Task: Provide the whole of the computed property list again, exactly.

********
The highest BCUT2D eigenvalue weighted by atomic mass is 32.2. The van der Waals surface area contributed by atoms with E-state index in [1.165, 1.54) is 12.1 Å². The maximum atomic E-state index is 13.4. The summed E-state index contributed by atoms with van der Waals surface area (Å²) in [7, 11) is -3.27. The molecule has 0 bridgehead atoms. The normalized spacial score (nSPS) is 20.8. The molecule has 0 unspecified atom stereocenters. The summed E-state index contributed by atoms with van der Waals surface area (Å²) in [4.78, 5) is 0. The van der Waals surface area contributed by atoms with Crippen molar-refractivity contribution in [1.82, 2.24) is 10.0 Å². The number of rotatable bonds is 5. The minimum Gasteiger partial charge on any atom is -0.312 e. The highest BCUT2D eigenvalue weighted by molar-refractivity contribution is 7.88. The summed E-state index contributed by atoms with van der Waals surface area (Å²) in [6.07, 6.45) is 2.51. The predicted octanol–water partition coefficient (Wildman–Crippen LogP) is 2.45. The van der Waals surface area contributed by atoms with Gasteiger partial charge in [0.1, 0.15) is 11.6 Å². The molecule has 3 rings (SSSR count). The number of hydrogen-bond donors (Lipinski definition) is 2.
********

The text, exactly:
The highest BCUT2D eigenvalue weighted by atomic mass is 32.2. The van der Waals surface area contributed by atoms with E-state index in [1.165, 1.54) is 12.1 Å². The maximum atomic E-state index is 13.4. The summed E-state index contributed by atoms with van der Waals surface area (Å²) in [7, 11) is -3.27. The molecule has 0 bridgehead atoms. The normalized spacial score (nSPS) is 20.8. The molecule has 0 unspecified atom stereocenters. The summed E-state index contributed by atoms with van der Waals surface area (Å²) in [4.78, 5) is 0. The van der Waals surface area contributed by atoms with Crippen molar-refractivity contribution in [1.82, 2.24) is 10.0 Å². The number of rotatable bonds is 5. The minimum Gasteiger partial charge on any atom is -0.312 e. The highest BCUT2D eigenvalue weighted by molar-refractivity contribution is 7.88. The summed E-state index contributed by atoms with van der Waals surface area (Å²) in [6.07, 6.45) is 2.51. The predicted octanol–water partition coefficient (Wildman–Crippen LogP) is 2.45. The van der Waals surface area contributed by atoms with Gasteiger partial charge in [0.1, 0.15) is 11.6 Å². The molecule has 3 rings (SSSR count). The number of hydrogen-bond donors (Lipinski definition) is 2.